Ogundele’s wife Moji Popoola , aka Mojisola Oluwakemi Tin Popoola/Moji T. Popoola, 42, also of Laurel, was sentenced to 18 months in prison. Both sentences will be followed by three years of supervised release.
United States District Judge, Paul W. Grimm also convicted Ogundele of aggravated identity theft in connection with the scheme.
Judge Grimm, had on March 20, 2017, sentenced Mojisola’s brother Babatunde Emmanuel Popoola , aka Emmanuel Popoola/Tunde Popoola, 34 to 12 years imprisonment on the same charges.
Ogundele and the Popoolas were convicted on November 18, 2016, after a 17-day trial.
Ogundele, Mojisola, and Emmanuel, were, in 2015, indicted by a federal grand jury alongside Mukhtar Danjuma Haruna , a/k/a “Mukhtar Haruna Danjuma” and “Mukky,” of Lagos, Nigeria; Victor Oyewumi Oloyede , 41, of Laurel; Olusegun Charles Ogunseye, aka “Charles O. Ogunseye,” 58, of Laurel; Adeyinka Olubunmi Awolaja , Jr. , aka “Yinka O. Awolaja, Jr.,” 33, formerly of New Carrolltown, Maryland; Olusola Olla , 48, of Brown Summit, North Carolina; and Olufemi Wilfred Williams , aka “Wilfred Olufemi Williams” and “Femi Williams,” 26, of Owings Mills, Maryland.
The judge ordered Ogundele to forfeit $2,195,103.36, Mojisola Popoola to forfeit approximately $165,000 and to pay restitution of $34,100, and Emmanuel to pay restitution of $465,170.76.
According to the evidence presented during their trial, from January 2011 to May 18, 2015, members of the conspiracy searched online dating websites to initiate romantic relationships with elderly male and female individuals. They phoned, e-mailed, texted and used Internet chat messenger services to form romantic relationships with the victims, who lived in Maryland and around the country.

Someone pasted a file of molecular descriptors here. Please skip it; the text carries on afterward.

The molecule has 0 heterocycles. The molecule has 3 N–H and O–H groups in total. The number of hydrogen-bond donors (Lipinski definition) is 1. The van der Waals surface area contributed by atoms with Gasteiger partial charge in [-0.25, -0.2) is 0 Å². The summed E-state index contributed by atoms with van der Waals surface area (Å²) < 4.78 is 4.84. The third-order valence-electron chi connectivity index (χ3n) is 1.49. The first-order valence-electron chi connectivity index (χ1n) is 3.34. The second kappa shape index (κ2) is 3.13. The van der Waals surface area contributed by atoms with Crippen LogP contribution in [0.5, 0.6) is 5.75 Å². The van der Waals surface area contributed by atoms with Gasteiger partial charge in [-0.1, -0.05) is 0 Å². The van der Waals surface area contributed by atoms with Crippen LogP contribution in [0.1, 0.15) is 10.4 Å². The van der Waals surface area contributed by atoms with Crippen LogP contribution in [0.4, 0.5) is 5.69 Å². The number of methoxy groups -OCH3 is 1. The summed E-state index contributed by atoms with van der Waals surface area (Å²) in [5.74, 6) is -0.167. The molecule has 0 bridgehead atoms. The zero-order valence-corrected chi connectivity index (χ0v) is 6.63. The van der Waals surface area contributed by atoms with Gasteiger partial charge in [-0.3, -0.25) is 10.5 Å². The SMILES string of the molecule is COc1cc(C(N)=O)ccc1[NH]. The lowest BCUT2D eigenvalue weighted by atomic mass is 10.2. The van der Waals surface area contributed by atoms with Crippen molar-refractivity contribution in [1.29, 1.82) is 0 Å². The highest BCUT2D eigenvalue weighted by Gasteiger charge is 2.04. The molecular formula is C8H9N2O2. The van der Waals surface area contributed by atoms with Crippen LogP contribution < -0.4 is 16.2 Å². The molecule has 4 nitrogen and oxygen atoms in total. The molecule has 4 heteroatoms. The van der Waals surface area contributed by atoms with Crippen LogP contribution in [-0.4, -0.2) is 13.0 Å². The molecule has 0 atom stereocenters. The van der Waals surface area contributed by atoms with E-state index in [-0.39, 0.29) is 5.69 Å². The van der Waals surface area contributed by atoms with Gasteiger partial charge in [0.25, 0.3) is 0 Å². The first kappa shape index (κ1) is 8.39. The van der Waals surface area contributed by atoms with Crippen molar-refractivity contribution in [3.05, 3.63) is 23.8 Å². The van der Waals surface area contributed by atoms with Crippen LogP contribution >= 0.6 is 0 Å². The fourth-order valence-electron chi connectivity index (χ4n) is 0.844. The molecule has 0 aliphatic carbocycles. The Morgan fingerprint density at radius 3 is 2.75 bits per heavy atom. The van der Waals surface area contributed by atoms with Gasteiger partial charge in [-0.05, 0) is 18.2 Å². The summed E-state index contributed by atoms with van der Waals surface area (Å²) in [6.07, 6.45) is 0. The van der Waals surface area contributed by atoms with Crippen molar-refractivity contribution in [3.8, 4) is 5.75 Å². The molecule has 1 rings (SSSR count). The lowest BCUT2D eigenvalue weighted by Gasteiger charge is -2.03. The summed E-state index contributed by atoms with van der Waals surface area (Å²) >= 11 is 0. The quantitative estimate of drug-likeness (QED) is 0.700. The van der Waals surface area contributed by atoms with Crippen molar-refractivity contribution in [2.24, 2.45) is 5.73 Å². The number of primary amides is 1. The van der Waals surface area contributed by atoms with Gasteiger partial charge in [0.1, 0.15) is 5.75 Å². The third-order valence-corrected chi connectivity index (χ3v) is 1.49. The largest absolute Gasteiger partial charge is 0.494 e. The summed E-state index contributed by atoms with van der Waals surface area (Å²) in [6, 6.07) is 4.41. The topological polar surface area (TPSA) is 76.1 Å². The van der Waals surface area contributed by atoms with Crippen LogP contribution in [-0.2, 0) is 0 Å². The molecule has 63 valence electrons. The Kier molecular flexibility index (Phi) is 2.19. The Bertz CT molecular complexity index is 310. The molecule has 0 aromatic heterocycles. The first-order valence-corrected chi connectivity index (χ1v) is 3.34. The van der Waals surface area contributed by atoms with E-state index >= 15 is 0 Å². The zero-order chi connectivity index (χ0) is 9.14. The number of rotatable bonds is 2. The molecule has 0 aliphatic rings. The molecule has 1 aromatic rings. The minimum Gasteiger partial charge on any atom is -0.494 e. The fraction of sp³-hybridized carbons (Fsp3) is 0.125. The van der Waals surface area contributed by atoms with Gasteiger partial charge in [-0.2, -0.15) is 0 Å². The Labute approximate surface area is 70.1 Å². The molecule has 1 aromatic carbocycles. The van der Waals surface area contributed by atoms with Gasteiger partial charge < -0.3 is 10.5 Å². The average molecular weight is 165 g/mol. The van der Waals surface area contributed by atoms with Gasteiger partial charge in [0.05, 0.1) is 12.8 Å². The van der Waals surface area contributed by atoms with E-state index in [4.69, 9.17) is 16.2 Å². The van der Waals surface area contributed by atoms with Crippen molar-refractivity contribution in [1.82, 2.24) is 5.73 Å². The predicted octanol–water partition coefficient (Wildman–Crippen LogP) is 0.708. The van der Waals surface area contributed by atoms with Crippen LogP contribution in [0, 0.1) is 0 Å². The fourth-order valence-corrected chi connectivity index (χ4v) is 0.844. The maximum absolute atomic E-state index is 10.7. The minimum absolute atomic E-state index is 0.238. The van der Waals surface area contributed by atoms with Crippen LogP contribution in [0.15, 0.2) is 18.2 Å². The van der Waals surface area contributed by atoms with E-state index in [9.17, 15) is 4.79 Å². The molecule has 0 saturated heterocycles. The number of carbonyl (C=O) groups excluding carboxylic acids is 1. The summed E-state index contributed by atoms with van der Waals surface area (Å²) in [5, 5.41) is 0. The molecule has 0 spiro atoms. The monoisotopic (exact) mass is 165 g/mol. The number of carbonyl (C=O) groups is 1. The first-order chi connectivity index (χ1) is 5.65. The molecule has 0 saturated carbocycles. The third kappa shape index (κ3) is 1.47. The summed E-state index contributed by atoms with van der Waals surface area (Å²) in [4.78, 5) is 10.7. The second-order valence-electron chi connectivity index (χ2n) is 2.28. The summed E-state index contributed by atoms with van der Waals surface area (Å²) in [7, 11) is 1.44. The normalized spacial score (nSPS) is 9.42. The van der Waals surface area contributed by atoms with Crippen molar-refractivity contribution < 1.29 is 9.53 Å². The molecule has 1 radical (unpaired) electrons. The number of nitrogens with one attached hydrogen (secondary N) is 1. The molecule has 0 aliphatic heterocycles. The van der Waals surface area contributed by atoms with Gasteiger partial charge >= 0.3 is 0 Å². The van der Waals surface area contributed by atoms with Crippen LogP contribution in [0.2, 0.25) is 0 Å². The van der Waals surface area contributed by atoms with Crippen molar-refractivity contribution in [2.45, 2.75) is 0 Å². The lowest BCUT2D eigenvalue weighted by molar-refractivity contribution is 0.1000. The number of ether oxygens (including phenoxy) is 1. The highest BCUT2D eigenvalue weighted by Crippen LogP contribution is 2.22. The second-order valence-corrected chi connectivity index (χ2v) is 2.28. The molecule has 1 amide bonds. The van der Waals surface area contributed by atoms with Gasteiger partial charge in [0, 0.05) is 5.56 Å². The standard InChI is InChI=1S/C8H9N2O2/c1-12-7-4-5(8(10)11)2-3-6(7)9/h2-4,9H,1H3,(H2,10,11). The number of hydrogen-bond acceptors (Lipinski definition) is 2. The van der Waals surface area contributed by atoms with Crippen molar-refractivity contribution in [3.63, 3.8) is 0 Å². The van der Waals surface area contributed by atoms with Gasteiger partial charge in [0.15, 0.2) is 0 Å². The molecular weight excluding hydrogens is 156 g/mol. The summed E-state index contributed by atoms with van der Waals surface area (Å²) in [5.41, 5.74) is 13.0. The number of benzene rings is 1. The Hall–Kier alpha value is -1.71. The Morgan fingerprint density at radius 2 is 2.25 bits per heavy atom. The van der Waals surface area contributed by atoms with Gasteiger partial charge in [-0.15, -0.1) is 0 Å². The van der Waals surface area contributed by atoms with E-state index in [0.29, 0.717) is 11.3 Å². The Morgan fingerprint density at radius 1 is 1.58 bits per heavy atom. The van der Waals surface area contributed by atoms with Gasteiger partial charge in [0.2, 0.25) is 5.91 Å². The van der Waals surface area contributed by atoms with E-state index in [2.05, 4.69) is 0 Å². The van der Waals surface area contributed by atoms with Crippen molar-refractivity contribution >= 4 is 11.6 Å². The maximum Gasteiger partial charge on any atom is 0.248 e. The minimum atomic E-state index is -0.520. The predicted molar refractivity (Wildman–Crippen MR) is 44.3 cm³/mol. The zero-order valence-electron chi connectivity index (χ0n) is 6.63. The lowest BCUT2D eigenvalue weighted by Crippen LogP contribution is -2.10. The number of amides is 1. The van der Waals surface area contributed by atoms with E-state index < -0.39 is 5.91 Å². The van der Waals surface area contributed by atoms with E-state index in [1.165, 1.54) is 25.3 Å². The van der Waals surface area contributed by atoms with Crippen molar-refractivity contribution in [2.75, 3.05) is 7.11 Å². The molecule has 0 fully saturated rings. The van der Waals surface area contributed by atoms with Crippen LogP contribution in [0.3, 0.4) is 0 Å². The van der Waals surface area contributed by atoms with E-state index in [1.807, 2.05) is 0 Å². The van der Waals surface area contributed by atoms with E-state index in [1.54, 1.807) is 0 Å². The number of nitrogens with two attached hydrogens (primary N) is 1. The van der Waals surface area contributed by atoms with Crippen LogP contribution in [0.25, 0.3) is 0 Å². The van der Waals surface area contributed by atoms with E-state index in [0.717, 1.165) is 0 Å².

The members of the conspiracy were said to have used a number of false stories and promises to convince the victims to provide money to the conspirators, including fake hospital bills, plane trips to visit the victims, problems with overseas businesses and foreign taxes. The conspirators opened bank accounts in order to receive millions of dollars from the victims.
Numerous deposits from several victims into bank accounts controlled by the defendants, or checks received from the victims, ranging in individual amounts from $1,720 to $30,000 were also discovered.
Members of the conspiracy used false stories and promises to convince the victims to provide money to the conspirators, including fake hospital bills, plane trips to visit the victims, problems with overseas businesses and foreign taxes.
Oloyede, a co-conspirator was sentenced to 234 months in prison.
Awolaja, Ogunseye, and Williams pleaded guilty to the charges against them. Awolaja will be sentenced on June 12, 2017, Ogunseye, on July 25, 2017, and Williams, on July 27, 2017.